R-Type Final – 2003 Developer Interview
In this interview the R-Type Final team talks about console STG design, the huge proliferation of ships, and the legacy of R-Type. Producer Kazuma Kujo, who also produced R-Type Delta, Metal Slug, and In the Hunt, recently left Irem to found Granzella. This interview was found at the GSLA, a Japanese website that preserves game developer interviews from older print sources.
Kazuma Kujo - Producer
Koichi Kita - Chief Designer
Hiroaki Yamada - Designer
Kujo: Until recently, Irem had regularly released games for the R-Type series. About 3 years ago, actually, we talked about releasing a new R-Type game for the PS2, but the plan fizzled out. There was a lot of anxiety about whether the game would sell, given that STG is not a mainstream genre. We all understand when a manager is worried that a game won’t sell and says to stop the project, but this time it seemed that the production staff at Irem also felt it wouldn’t sell, so it never got off the ground.
But from the perspective of people like myself at Irem who love R-Type, this just wasn’t acceptable. At that time I was working on the “Zettai Zetsumei Toshi” series, but I resolved to do something about it, and went to the staff one by one and tried to persuade them and gain their support for a new R-Type. I said things like “Now that you’ve joined Irem, you’ve got to make an R-Type game at least once!” Since almost everyone loved Irem’s STG games, it all went down rather easily. (laughs)
When I’d hear the developers say how shooting games can’t sell, I’d think to myself, “Don’t say that. If you think that way, you’ve lost before you’ve begun, and its an insult to the R-Type name.” So when we started the project, I was very determined.
The continual requests from players to make another R-Type was another motivator. Players wrote about R-Type on their personal homepages, too. Knowing there were people showing their love for the series was a big encouragement. It went beyond just liking it… they were really passionate.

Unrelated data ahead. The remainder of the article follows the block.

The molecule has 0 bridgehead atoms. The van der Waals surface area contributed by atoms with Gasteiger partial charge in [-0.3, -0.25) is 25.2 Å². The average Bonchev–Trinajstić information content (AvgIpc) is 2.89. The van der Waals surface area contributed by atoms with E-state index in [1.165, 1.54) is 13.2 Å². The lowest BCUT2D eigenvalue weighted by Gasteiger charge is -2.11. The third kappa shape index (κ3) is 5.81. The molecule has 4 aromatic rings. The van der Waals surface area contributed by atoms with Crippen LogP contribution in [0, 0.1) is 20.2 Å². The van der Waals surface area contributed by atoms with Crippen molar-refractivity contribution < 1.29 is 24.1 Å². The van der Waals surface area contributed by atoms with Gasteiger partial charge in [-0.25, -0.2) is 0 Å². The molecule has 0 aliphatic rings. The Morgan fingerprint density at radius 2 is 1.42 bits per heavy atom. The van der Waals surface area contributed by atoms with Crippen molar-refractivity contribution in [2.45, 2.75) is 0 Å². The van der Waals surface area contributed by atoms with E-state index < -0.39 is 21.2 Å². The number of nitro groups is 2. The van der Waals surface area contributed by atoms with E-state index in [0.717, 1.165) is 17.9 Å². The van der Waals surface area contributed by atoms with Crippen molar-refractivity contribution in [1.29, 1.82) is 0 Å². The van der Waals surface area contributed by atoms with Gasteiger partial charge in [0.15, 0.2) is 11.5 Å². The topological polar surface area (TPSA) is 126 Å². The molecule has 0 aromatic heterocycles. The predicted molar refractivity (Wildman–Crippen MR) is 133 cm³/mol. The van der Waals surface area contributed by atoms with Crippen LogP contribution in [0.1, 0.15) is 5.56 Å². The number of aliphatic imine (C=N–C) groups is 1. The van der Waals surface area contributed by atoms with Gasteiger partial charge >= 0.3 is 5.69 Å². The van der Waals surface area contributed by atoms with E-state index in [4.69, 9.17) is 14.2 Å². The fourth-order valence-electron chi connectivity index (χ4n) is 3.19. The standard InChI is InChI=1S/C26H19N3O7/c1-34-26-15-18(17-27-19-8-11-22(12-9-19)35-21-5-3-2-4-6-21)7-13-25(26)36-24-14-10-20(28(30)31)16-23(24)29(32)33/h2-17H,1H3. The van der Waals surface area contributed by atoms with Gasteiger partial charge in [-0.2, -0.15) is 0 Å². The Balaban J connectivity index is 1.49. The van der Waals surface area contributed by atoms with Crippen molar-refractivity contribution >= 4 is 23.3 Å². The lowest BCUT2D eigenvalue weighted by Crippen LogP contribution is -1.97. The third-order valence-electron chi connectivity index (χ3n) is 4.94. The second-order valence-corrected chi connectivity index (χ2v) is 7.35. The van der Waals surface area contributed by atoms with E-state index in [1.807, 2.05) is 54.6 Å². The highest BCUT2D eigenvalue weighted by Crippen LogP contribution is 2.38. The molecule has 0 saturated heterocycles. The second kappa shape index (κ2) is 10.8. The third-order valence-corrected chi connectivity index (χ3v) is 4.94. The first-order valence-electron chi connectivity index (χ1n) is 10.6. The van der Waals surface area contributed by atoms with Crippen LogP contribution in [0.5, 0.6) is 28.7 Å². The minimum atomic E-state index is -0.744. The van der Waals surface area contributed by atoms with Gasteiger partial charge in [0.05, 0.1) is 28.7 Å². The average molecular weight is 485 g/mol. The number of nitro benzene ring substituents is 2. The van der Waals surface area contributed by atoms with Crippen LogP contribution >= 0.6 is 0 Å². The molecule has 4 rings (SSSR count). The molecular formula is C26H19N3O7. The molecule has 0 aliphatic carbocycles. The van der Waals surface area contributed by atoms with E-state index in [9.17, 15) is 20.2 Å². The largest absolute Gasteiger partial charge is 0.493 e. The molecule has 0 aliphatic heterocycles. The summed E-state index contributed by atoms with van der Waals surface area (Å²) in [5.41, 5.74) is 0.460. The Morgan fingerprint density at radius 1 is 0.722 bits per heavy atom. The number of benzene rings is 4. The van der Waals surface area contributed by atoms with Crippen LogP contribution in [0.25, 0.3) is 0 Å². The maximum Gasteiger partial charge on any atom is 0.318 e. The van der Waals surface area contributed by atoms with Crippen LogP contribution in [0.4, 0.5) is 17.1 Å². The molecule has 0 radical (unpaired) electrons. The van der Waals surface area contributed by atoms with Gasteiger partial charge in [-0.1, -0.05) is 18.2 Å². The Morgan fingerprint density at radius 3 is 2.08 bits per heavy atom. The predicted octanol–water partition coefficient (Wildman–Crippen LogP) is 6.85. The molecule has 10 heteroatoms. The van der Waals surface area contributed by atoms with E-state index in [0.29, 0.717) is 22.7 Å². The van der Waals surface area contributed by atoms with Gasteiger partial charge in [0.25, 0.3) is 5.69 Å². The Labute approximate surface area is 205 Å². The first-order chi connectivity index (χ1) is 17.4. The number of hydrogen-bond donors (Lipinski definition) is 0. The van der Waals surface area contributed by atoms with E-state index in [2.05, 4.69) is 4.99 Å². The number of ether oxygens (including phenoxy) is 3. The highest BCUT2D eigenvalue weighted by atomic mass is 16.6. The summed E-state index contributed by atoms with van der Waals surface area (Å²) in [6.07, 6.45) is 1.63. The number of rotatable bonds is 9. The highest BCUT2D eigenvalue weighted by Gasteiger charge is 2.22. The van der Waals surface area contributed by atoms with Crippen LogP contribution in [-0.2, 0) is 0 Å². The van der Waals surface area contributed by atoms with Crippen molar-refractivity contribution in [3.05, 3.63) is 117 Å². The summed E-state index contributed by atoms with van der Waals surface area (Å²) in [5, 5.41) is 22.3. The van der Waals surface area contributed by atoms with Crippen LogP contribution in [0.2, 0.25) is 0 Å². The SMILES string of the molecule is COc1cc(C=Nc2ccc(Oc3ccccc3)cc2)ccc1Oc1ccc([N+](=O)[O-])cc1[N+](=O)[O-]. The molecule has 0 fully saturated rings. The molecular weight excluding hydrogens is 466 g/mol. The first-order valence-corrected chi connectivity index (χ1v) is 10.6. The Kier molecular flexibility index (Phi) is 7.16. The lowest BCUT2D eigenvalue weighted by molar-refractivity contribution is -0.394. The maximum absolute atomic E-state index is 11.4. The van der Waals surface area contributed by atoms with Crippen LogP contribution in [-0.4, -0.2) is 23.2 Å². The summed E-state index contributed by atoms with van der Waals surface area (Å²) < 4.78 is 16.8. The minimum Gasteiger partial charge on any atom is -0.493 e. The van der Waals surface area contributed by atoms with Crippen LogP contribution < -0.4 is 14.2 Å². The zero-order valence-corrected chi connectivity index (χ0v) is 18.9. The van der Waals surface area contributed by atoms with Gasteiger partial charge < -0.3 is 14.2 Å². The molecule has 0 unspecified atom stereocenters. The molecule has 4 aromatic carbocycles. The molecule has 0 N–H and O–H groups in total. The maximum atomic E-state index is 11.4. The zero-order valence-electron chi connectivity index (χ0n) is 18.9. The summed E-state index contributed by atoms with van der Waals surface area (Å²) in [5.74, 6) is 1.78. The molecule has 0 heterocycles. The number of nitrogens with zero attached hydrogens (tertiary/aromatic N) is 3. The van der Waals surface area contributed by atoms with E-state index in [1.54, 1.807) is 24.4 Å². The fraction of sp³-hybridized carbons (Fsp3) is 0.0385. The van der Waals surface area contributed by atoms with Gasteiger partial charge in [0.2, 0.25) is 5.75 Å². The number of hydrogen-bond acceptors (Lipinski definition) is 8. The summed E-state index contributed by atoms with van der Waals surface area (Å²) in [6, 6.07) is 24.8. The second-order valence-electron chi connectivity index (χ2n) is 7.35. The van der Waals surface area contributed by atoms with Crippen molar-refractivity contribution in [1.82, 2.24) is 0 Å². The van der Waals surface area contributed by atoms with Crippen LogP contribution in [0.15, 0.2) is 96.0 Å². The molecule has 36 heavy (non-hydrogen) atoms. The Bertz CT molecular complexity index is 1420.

The Final R-Type
Kujo: This will be the last R-Type game Irem releases. If we didn’t add “Final” to the title, players would be waiting expectantly forever. It gradually dawned on me how cruel that would be, so from the start I thought it would better to say up front, “this is the end.” I also felt that if we could make a STG that you could play for a very long time, then maybe players wouldn’t have any reason to wait for a new release.
Our slogan during the development was “Let’s make a STG you can play for 100 years.” This was our plan from the very start, so the title on the production papers also says “R-Type FINAL (draft title)”. Then all we did was remove the “draft title” part. Though I do think players who see FINAL in the title will probably get mad and think “what gives them right to say that?”
The final “thank you” section of the manual was our way of saying thanks to all the players who have supported us for so long. Within Irem, we realized it was the “final” game, and we were able to show our gratitude to the players in a variety of ways. For example, the box label comes in 4 colors, the first press comes with dogtags, and although at first there was talk of raising the price to 6800 yen, someone said “that’s not how you show gratitude to our fans” and it was dropped.
And whenever I asked the staff to redo things because this was the final R-Type game, the staff was like, “well, since its the final game, I guess we’ve got to do it.” (laughs) We knew it was the last game from the start–there would be no do-overs. “FINAL II” wasn’t going to happen!
New Ideas and the history of R-Type
Kujo: One of the first things we decided was that we wanted to do something unexpected and unpredictable. So, in that vein, one of our initial design drawings was of a girl jogging with the R-9 flying in the sky overhead. Inspired by the drawing, we thought it would be interesting to show the R-9 flying in our everyday environment, soaring past us in our commute, on the way to school, etc. The opening movie, showing the R-9 flying over modern-day cities, reflects that idea. That’s also why stage 1.0 begins with the R-9 flying over the ocean.
The main thing we were resolved on was: no more starting from a space station! We also made the location where you fight the huge battleship not some “space warp dimension” or such, but in the sky above high-rise buildings. When players destroyed the buildings, we wanted them to wonder, “Is it ok for me to destroy the city like this…?”
Recent STG games cover the screen in bullets, but we weren’t consciously trying to go to the other extreme. The original R-Type was released long, long ago, and we wanted to show players that we understand its essential gameplay. We didn’t have any anxiety about going against the trend of current STGs.
However, the image everyone has about R-Type isn’t just for its gameplay, but also for the design and world. There were many things that were considered fixed and settled like that. From all different corners people would say “R-Type has to be like this,” and to be honest, there were times when it was stifling. We wanted to break through those preconceptions, though by R-Type Delta we had already gone 3D and added cities you could fly through. (laughs)